The market for hyper-casual games is crowded. To avoid wasting time testing and understanding what gamers liked and didn’t, Sunday, along with technology startup Brainamics, did something no publisher of hyper-casual games has ever done: they recorded the brain activity of a person who played hyper-casual games.
Emotions in hyper-casual games
Taking emotional states into account when testing hyper-casual games makes perfect sense. In a sense, playing a hyper-casual game is a self-contained experience. Therefore, users will rely on their emotional state before, during, and after the game to decide if they liked it or not.
A positive or negative outcome is decomposed into many minor episodes of emotional reaction to game events. Each becomes a tipping point in deciding whether to stop or continue the game. The result depends only on personal perception. That’s why it’s essential to consider player emotions when designing and testing hyper-casual games.
Brainamics works with EEG sensors and a proprietary algorithm to run game tests for game developers of all sizes. The studios hope to improve KPIs and discover which in-game events make users feel bored or excited, anxious or happy.
Sunday jumped at the opportunity to test some games with Brainamics and became the first hyper-casual genre studio to test games with the startup. Before this collaboration, the publisher collected a vast amount of data on its own but never measured or tested physiological metrics.
Ten people were recruited to test hyper-casual games. The only requirements were ignorance of the games being tested and an interest in mobile gaming.
The test room was kept quiet throughout the experiment, and the lights dimmed. Each participant spent 15 minutes playing the game, during which time:
- A camera recorded faces;
- Screen recording software recorded the gameplay;
- An EEG collected raw brain activity data to feed into an algorithm later.
When this article was published, Sunday had obtained qualitative data from the experiment, and quantitative results were still in the works.
The Brainamics software interface opens a window into a player’s emotional state, which is tracked down to the second. The graphs show the interdependence of periods of activity and enjoyment in brain signals that cause the entire emotional state to wander across four quadrants: excitement, satisfaction, boredom and anxiety.
Armed with game-testing experience and a variety of brain activity models, the company quickly found things that could improve KPIs:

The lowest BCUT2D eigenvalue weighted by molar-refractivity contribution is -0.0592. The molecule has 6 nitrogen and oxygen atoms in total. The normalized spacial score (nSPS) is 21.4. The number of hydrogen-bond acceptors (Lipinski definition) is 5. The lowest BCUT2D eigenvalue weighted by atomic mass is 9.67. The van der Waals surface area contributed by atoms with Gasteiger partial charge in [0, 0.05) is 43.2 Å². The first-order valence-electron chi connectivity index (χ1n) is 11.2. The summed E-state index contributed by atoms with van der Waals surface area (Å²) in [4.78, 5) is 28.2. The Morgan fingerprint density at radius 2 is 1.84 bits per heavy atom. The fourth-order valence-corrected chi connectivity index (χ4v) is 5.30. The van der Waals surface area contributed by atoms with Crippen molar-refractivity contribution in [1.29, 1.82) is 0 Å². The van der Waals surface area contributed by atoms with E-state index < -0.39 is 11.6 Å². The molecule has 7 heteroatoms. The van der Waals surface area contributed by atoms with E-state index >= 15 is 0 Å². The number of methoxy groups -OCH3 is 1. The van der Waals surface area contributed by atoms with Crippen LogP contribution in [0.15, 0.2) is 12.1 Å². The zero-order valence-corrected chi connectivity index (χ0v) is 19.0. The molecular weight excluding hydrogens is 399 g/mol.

- By creating a game cycle that rewards at the beginning of the game, the gamer forms a habit and creates motivation to repeat the basic game cycle. So stick to a simple gameplay cycle: challenge-decision-reward at the beginning of the game. This will keep players coming back;
- Levels should not be too difficult. However, when new mechanics are introduced with tutorials, the brain is not challenged and does not feel rewarded even after completing the level. Therefore, players will not meet the cycle to the end, preventing habit-building;
- Too many new mechanics require learning to reduce satisfaction;
- Introduce unexpected ways for players to enjoy the game. In one of the games tested, subjects showed increased happiness levels simply by knocking down items in the game.
Based on the results, we can conclude that it all comes down to motivation. Players need to feel motivated to repeat the basic cycle of the game, and to do this; they form a habit. By engaging in a process with positive feedback, gamers will develop a practice that will keep them returning to the game again, improving retention rates and monetization opportunities.
The average session in hyper-casual games is short: a couple of minutes at best. So it’s essential to balance the experience and pay attention to the early levels, which are habit-forming.
Too many tutorial levels, which Sunday implemented to help the player, are a hindrance. Users should play, explore, experience challenges in each short game session, and feel rewarded.
Explore further the impact of advertising on gameplay. If advertising is a significant part of gameplay, include it in the gameplay loop during development and testing.
Research results have shown that ads cause a certain amount of anxiety: if you combine ads with a challenging level, it causes too much stress and pushes the gamer to quit the game.